In order to understand funding sources for treatment of youths with serious emotional disturbance who are poor and those who are not poor, Table 2 describes the distribution of insurance coverage among youths from families with income less than 200 percent of the poverty level and among those with income at 200 percent of the poverty level or higher. Not surprisingly, for youths with serious emotional disturbance with family income less than 200 percent of the poverty level, the most common insurance coverage was Medicaid and CHIP (50.2 percent); next likely was being uninsured (19.1 percent), followed by having private insurance (17.2 percent).

+

Insurance coverage among mental health users

Table 3 presents insurance coverage data among mental health service users with and without serious emotional disturbance and for both groups together. For all groups, private insurance was the most common source of coverage among users of mental health services. The distribution of coverage for mental health service users with serious emotional disturbance was very similar to that for youths without serious emotional disturbance (Table 2); however, this was not the case for the overall child group with mental health service use. For these individuals, Medicaid coverage was much more common among youths with serious emotional disturbance who used mental health services than among mental health service users without serious emotional disturbance (35.9 percent compared with 16.5 percent). Among youths without serious emotional disturbance who used mental health services, 72.2 percent had private insurance. This may indicate that parents with private insurance have a lower threshold before seeking help for their youths. It is also interesting that most youths who use mental health services would not be classified as having serious emotional disturbance. This is similar to epidemiological findings in the adult population (21).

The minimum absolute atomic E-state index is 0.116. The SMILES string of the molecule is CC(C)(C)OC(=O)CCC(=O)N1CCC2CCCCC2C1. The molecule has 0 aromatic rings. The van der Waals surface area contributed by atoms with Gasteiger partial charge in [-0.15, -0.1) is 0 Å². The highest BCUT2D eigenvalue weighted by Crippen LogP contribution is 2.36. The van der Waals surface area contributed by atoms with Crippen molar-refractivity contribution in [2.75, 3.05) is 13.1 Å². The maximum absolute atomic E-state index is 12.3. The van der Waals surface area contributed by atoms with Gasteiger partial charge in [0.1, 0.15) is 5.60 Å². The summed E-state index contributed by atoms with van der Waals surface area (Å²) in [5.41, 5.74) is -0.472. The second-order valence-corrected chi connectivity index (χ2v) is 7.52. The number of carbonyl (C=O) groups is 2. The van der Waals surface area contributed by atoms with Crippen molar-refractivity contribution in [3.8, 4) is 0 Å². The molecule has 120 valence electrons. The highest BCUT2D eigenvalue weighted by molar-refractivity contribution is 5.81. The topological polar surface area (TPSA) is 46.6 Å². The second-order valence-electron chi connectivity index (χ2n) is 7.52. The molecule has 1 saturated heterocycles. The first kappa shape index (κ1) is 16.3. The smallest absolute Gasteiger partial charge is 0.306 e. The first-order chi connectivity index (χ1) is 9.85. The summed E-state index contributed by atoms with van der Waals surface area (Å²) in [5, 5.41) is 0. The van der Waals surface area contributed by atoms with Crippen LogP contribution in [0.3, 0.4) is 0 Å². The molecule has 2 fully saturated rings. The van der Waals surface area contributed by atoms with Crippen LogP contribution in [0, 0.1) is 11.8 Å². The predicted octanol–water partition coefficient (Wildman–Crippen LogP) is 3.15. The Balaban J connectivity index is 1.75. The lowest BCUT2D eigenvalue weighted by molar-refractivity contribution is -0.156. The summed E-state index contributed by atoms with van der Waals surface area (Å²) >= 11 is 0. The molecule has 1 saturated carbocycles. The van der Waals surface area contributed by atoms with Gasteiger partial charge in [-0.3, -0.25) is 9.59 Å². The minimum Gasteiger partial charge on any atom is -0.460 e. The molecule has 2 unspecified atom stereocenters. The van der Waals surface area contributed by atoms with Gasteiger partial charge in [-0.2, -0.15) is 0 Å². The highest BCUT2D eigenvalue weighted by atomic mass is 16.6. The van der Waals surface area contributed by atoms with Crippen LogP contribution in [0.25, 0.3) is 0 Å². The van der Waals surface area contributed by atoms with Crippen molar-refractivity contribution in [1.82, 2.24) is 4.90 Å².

The goal of this study was to characterize the population of youths with serious emotional disturbance by using a nationally representative household survey. The results must be understood in light of their limitations. The most important of these is the use of the SDQ to identify youths with serious emotional disturbance. Although the SDQ has been widely used in the United States and other countries, it does not indicate a specific diagnosis and it does not directly measure functional impairment. Therefore, it is unlikely that the tool perfectly identifies youths with serious emotional disturbance who would be identified by studies using more extensive interview and diagnostic procedures administered by trained clinical personnel. Another limitation of the study is that it reports solely on youths with serious emotional disturbance living in households. It provides no information on the numbers or characteristics of youths who are homeless or living in institutional settings. Finally, the data are from 2001, and characteristics of this group may have changed since then. Despite these limitations, use of an SDQ cutoff of the 90th percentile as a method of identifying such youths allows for the examination of nationally representative information on their characteristics and insurance status.